Boxing

Lepani Wilson’s Second Trip To A World Title Fight

Over the years, Wilson has gone on to train other top boxers like Peter Kariuki, Tevita Vakalalabure, Fatu Tuimanono, Tuilau, Waisele Ratu and so on.
03 Jul 2019 18:11
Lepani Wilson’s Second Trip To A World Title Fight
From left: Former IBO world super middleweight champion Renold Quinlan and trainer Lepani Wilson at Campbelltown in Sydney, Australia on June 23, 2019. Photo: Leone Cabenatabua

He has been called names but this has not deterred veteran boxing trainer Lepani Wilson.

From the humble beginning in Lami, then moving base to Martintar in Nadi, where he stayed for a few years before flying across to Campbelltown, a suburb in Sydney, Australia, Wilson is still doing what he loves best, that is training boxers.

“It’s been a long journey,” the Kadavu native told SUNsports.

“I still recall those early days with a punching hanging under a mango tree in Lami. It was there we groomed Frank Atu who rose from super middleweight to light heavyweight and later became the heavyweight champion of Fiji.”

He said Atu was a powerful hitter and cleaned out the super middleweight division when he stopped boxers like Mosese Sorovi, Nat Ledua and Paula Tuilau.

Over the years, Wilson has gone on to train other top boxers like Peter Kariuki, Tevita Vakalalabure, Fatu Tuimanono, Tuilau, Waisele Ratu and so on.

Through his involvement in the sport, Wilson made huge progress in the boxing world where he established networks with renowned bodies like the International Boxing Organisation (IBO), World Boxing Organisation (WBO) and World Boxing Association (WBA).

Today, he’s probably the first Fijian trainer to train and guide a boxer to win a world title. When told of this Wilson remains modest of his achievement.

Moving into Campbelltown, Wilson started training his nephew Renold Vatubua Quinlan, when he was still a teenager.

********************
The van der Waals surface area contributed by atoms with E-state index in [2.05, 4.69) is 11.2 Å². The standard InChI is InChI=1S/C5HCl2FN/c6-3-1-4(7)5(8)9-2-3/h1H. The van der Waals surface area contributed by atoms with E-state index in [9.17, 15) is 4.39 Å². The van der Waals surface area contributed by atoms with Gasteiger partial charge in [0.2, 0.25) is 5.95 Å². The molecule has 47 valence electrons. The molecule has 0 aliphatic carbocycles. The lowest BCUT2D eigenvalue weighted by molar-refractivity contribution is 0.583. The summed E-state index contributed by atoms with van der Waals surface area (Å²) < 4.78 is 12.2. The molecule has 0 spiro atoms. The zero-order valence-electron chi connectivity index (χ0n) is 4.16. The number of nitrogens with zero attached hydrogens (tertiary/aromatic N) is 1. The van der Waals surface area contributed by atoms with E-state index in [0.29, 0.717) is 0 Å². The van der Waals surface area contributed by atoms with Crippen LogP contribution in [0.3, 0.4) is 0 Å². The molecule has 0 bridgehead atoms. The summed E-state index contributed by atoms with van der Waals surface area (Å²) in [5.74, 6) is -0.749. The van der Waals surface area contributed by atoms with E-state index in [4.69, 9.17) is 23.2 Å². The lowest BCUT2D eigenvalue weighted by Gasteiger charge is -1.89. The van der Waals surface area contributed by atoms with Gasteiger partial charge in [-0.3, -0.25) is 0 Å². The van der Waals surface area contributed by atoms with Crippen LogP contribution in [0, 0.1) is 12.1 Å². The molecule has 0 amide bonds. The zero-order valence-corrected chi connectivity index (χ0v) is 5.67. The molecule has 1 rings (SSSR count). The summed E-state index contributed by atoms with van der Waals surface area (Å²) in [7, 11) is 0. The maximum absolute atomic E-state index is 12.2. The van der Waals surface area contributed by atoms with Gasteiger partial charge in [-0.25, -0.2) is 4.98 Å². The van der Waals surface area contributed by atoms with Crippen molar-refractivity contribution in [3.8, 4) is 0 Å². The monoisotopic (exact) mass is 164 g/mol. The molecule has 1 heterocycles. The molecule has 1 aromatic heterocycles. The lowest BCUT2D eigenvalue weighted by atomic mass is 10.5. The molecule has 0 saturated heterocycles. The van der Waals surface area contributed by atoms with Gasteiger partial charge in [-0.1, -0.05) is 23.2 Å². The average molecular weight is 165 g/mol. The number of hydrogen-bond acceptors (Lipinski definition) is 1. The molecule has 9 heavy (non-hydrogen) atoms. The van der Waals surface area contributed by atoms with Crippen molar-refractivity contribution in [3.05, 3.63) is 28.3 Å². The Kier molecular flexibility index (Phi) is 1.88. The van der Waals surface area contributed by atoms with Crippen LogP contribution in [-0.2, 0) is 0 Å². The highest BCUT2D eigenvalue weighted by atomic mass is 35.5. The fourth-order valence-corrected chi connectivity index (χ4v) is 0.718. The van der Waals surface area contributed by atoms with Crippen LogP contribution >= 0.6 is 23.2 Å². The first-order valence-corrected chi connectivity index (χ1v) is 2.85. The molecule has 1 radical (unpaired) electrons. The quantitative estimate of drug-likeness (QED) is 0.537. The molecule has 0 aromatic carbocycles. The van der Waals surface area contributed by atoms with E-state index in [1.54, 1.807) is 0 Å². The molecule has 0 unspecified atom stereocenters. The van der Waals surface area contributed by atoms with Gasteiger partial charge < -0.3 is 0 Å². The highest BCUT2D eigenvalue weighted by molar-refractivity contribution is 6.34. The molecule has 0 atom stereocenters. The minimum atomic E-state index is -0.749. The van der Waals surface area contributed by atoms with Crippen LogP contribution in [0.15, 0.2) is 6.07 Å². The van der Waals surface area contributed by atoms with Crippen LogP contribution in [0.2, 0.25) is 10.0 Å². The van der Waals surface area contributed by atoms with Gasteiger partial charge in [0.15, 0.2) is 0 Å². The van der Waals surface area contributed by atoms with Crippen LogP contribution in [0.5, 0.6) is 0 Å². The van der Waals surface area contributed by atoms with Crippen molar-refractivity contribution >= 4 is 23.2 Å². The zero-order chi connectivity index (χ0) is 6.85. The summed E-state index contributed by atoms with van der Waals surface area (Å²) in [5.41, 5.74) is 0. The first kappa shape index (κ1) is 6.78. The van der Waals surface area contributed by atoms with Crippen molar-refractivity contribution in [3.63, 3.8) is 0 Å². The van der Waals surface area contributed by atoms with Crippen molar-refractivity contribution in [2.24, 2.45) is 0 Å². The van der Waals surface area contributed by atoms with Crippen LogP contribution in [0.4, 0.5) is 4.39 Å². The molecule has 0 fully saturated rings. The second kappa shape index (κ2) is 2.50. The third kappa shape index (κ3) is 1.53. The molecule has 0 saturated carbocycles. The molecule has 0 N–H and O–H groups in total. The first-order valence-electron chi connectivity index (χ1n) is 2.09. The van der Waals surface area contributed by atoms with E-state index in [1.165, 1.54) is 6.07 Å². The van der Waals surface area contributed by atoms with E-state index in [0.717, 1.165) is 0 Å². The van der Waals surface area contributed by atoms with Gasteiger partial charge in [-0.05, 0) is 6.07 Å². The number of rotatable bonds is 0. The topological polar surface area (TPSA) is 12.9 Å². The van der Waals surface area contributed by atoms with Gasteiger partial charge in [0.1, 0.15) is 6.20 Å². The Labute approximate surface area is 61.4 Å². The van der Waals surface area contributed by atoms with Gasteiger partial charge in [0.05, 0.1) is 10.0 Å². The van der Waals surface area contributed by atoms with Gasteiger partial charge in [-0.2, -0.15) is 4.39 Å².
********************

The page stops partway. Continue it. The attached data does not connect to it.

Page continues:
“Actually, I wanted Ren to represent Fiji at the 2008 Olympics in Beijing, China but things did not work out for us so I decided for him to turn pro.”

Their big break came in October 14, 2016 when Quinlan stopped Daniel Geale in the second round to claim the International Boxing Organisation (IBO) world super middleweight title.

Wilson said with the world title at hand, there were outside influences that saw them went their different ways.

As a result Quinlan lost the world title to Chris Eubank Jnr in London and greatly affected the momentum of his progress.

This prompted them to get back together, reconciled and are now on a comeback trail.

“One thing we’ve to understand that me and Ren are family. We are strong when united and what had happened is all water under the bridge now as we focus on our goals,” Wilson added.

For them coming together, has somewhat opened up a door for Quinlan to try his luck again on the world title.

“The IBO title is vacant since Eubank had lost it to George Groves who has now relinquished the title.

“Now the IBO has contacted us giving Ren another chance but we’ve told them to wait as he needs two fights to prove himself.”

Wilson said this is a ‘now or never’ situation for them.

“Ren is now 30 so he needs to win his next fight against Cesar Tapia for the vacant Australian super middleweight title on August 14.

“If Ren wins then our next target is an IBO rated number 6 or 7 boxer before we’ll go for the world title. A loss in one of these two fights mean the end of our run.”

Wilson highlighted that what makes their bond stronger is through their Fijian heritage.

Quinlan’s mum is from Viwa in Tailevu and spent his early childhood days in Nepani outside Suva before moving to Australia.

“Not only that Ren is married to Lilly who hails from Nasukamai in Ra,” Wilson added.

For now Wilson said it’s all down to blood, sweat and tears as they gear towards the August 14 clash.

“It’s being professional where we need to meet certain requirements by monitoring every situation especially ensuring that your boxer makes the weight for the title fight to happen.”

Edited by Grace Narayan

Feedback: leonec@fijisun.com.fj

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